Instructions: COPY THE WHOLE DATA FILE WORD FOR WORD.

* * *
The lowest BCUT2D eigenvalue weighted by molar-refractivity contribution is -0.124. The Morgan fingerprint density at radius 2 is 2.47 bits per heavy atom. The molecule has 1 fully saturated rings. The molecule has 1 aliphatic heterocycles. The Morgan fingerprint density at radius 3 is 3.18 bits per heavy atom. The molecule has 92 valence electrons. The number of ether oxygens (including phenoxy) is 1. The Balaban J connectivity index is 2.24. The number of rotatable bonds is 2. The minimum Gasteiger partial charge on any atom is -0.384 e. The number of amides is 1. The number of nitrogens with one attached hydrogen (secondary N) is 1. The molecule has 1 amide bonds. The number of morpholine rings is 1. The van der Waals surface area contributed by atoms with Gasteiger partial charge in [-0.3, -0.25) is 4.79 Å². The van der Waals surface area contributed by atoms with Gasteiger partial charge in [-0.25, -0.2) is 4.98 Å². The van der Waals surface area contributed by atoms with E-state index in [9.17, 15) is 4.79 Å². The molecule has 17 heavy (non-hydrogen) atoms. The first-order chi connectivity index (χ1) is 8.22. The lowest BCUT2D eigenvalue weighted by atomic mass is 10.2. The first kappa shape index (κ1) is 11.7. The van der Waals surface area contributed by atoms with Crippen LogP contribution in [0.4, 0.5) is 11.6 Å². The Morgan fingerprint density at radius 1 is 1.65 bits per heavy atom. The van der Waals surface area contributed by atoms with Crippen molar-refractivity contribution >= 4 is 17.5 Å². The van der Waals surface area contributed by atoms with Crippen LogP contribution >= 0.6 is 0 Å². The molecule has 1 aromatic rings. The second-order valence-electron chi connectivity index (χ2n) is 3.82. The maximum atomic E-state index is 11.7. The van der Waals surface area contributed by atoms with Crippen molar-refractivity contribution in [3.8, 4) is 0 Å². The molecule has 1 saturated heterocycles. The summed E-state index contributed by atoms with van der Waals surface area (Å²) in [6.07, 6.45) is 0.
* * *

The lowest BCUT2D eigenvalue weighted by molar-refractivity contribution is -0.124. The Morgan fingerprint density at radius 2 is 2.47 bits per heavy atom. The molecule has 1 fully saturated rings. The molecule has 1 aliphatic heterocycles. The Morgan fingerprint density at radius 3 is 3.18 bits per heavy atom. The molecule has 92 valence electrons. The number of ether oxygens (including phenoxy) is 1. The Balaban J connectivity index is 2.24. The number of rotatable bonds is 2. The minimum Gasteiger partial charge on any atom is -0.384 e. The number of amides is 1. The number of nitrogens with one attached hydrogen (secondary N) is 1. The molecule has 1 amide bonds. The number of morpholine rings is 1. The van der Waals surface area contributed by atoms with Gasteiger partial charge in [-0.3, -0.25) is 4.79 Å². The van der Waals surface area contributed by atoms with Gasteiger partial charge in [-0.25, -0.2) is 4.98 Å². The van der Waals surface area contributed by atoms with E-state index in [9.17, 15) is 4.79 Å². The molecule has 17 heavy (non-hydrogen) atoms. The first-order chi connectivity index (χ1) is 8.22. The lowest BCUT2D eigenvalue weighted by atomic mass is 10.2. The first kappa shape index (κ1) is 11.7. The van der Waals surface area contributed by atoms with Crippen LogP contribution in [0.4, 0.5) is 11.6 Å². The Morgan fingerprint density at radius 1 is 1.65 bits per heavy atom. The van der Waals surface area contributed by atoms with Crippen molar-refractivity contribution >= 4 is 17.5 Å². The van der Waals surface area contributed by atoms with Crippen LogP contribution >= 0.6 is 0 Å². The molecule has 1 aromatic rings. The second-order valence-electron chi connectivity index (χ2n) is 3.82. The maximum atomic E-state index is 11.7. The van der Waals surface area contributed by atoms with Crippen molar-refractivity contribution in [3.8, 4) is 0 Å². The molecule has 1 saturated heterocycles. The summed E-state index contributed by atoms with van der Waals surface area (Å²) in [6.07, 6.45) is 0.